CP: One of our readers had this response to your views on single Christians having sex: "2 Timothy 4:3, for a time is coming when people will no longer listen to sound and wholesome teaching. They will follow their own desires and will look for teachers who will tell them whatever their itching ears want to hear." How do you respond?
McCleneghan: There is always a danger that people will hear what they want to hear, and will believe things that are convenient for them to believe. Witness all sorts of lies from political leaders about how the problem of our economy is "lazy poor people." There's a false, unbiblical, teaching for you.
CP: Another reader had this to say: "How empty does she think people will feel after giving away sex to partners who didn't stay?" How would you respond to this?
McCleneghan: I take very seriously my responsibilities as pastor and writer; it is part of my vocation to walk with people when they are hurting, and to be as wise as I possibly can in offering counsel. I don't think I'm encouraging people to "give away sex."
I have received feedback from countless folks who were taught that if they reserved sex for marriage, they would avoid hurt, and their relationships would be immediately holy and wonderful and satisfying. And that has not proven true. I also know many who had sexual relationships outside of marriage that did not leave them hurting or empty, but were loving and supportive.
CP: How do you respond to 1 Corinthians 7 and Christians who think you should step down from your position as pastor for writing your book?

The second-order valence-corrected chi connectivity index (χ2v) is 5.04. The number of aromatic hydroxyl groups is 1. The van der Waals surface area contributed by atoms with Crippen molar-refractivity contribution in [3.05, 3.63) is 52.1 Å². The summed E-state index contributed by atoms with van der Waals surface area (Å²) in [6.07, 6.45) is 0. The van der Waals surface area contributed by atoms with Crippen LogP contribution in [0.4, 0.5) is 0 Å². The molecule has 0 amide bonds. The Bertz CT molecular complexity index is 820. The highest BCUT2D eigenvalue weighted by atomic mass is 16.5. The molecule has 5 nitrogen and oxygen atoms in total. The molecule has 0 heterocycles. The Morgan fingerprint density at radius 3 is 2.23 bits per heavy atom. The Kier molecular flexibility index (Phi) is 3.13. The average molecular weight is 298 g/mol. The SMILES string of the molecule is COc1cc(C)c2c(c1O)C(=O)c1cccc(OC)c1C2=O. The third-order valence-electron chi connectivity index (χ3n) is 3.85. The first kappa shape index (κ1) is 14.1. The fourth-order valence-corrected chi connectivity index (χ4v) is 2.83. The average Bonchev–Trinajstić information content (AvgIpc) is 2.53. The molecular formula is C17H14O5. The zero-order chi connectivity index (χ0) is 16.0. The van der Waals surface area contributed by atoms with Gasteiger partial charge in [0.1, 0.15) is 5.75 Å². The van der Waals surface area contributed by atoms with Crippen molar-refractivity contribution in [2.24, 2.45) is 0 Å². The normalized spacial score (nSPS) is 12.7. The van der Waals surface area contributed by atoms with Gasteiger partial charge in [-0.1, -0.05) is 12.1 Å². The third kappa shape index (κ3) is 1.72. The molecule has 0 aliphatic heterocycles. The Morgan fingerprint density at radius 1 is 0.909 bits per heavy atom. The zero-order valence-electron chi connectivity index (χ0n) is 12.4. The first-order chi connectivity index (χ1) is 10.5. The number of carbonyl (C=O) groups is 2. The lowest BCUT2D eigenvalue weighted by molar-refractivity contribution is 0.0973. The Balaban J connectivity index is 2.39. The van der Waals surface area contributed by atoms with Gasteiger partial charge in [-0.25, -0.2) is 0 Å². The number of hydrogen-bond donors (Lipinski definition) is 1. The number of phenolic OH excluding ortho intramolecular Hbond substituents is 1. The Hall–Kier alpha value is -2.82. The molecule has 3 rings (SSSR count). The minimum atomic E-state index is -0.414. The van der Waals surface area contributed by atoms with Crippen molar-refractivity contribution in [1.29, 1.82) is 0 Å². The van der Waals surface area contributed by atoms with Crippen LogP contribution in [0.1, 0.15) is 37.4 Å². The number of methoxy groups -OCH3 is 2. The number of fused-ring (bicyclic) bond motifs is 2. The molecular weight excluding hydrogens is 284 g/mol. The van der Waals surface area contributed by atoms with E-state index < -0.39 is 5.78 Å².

McCleneghan: There is a process for removing clergy from their positions in both the denomination in which I was ordained and the one in which I serve. But my book, which has been widely praised by lay and clergy leaders as wise and faithful, doesn¹t meet the criteria for being removed or otherwise censured.
CP: Another CP reader, Christina Kinzer, said: "I know from experience that having sex before marriage, and with more than one partner, only brings heartache and physical consequences. It'll be a part of you for the rest of your life. This is part of what is prophecy. False prophets. She needs to self-evaluate." How do you respond?
McCleneghan: I think it's interesting the way that readers such as Ms. Kinzer share their experiences of heartache following unmarried sex, and cite their experiences as authoritative, because, indeed, one of the things the book does is take the experiences of a number of people (350!) who completed a survey I sent out, as well as friends and my own, and offer them as sources of reflection.
But not all people have had the same experience as Ms. Kinzer. One of the things Christians are called to do is to reflect on Scripture, the wisdom of the Church, and the urging of the Holy Spirit, alongside their experiences, to make a faithful life. But suggesting that one person's experience will be true, or authoritative, for all people seems problematic.
You can read an excerpt from McCleneghan's book by clicking here.